He did not say how long it would take to deploy the extra troops into Darfur, a remote desert region of western Sudan.

 

Annan said: "The next step is for the UN and AU to call a meeting of the non-signatories [of the Darfur Peace Agreement]... and the government of Sudan.

 

"It should take place in the next couple of weeks to resolve outstanding issues by the end of the year."

 

However, there are still several obstacles to the deployment of the UN force.

 

The conflict has made millions homeless

Omar al-Bashir, the Sudanese president, has previously refused to allow non-African troops to enter Darfur, saying they would be "neocolonialists".

 

Mustafa Osman Ismael, a Sudanese presidential adviser,  told Al Jazeera English that the government did not "have any roof" on the number of troops that could be deployed.

Andrew Simmons, Al Jazeera's correspondent at the AU command in Darfur, says while the developments are a step forward there is no optimism in the region by any means.

Under-powered force

The AU's mandate in the region expires in six weeks time.

 

Major-General LFK Aprezi, the commanding officer, said he urgently needs more troops as the security situation on the ground, particularly in western Darfur, continued to deteriorate.

Aprezi said that with only 5,000 men monitoring a region the size of France at present, each of his soldiers is policing an area of between one and a half and two square kilometres.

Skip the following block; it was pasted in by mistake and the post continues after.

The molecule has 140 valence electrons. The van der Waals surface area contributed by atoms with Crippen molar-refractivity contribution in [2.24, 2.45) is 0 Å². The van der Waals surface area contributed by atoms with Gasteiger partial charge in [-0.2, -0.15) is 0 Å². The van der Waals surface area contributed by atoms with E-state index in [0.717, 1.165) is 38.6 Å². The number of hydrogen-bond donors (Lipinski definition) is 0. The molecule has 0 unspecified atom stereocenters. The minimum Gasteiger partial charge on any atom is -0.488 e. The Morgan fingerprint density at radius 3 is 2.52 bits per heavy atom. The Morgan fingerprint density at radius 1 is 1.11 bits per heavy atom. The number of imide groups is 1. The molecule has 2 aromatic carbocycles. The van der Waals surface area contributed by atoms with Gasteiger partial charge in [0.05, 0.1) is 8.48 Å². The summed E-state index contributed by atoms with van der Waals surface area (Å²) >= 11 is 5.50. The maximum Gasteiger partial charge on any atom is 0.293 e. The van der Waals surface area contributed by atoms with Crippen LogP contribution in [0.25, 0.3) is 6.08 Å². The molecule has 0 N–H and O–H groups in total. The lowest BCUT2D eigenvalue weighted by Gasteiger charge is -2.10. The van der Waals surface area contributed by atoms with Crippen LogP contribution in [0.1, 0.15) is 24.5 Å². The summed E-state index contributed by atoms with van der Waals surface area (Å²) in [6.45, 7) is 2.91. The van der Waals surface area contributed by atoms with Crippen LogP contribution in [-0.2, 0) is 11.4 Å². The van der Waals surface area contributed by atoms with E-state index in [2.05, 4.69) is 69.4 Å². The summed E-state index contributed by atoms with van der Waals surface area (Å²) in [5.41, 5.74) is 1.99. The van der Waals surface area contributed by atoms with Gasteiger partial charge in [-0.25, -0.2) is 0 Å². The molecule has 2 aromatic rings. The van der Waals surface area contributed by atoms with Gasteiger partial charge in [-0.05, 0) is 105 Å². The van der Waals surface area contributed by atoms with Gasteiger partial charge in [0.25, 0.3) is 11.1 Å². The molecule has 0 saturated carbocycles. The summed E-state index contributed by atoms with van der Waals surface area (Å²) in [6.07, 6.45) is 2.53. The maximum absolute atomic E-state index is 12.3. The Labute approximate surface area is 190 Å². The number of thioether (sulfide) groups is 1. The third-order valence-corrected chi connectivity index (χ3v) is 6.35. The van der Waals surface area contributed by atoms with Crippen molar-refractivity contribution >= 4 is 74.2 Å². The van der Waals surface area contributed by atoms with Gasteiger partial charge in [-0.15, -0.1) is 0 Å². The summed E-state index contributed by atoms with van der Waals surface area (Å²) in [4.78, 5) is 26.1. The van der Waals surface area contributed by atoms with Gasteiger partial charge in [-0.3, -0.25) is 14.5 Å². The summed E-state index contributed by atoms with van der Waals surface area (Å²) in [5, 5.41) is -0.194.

He said the ceasefire commission in place was "ineffective because we cannot see violations carried out on the ground."

"For the AU, 17,000 men is very ambitious but if it happens, well, that would be fantastic."

The latet call for more troops comes amid reports of increasing attacks on Darfuri women and children.

The UN under-secretary for humanitarian affairs, Jan Egeland told Al jazeera he had heard "story after story of the deteriorating situation. I never thought it would get that bad."

US approval

"My hope now is that the Sudanese government will accept this proposal"

Condoleezza Rice, US secretary of state

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The United States on Friday welcomed the tentative agreement. 

 

Condoleezza Rice, the US secretary of state, told reporters travelling with her in Vietnam for an Asia-Pacific  summit: "It is certainly a real opportunity to resolve what has been an extremely difficult problem.

 

"My hope now is that the Sudanese government will accept this  proposal because the situation in Sudan in not improving."

 

The war in Darfur erupted in February 2003 and since then at least 200,000 people have been killed and another 2.5 million others  displaced.

  

Khartoum had opposed any significant UN role in  Darfur, arguing it would be a violation of its sovereignty and could worsen the situation.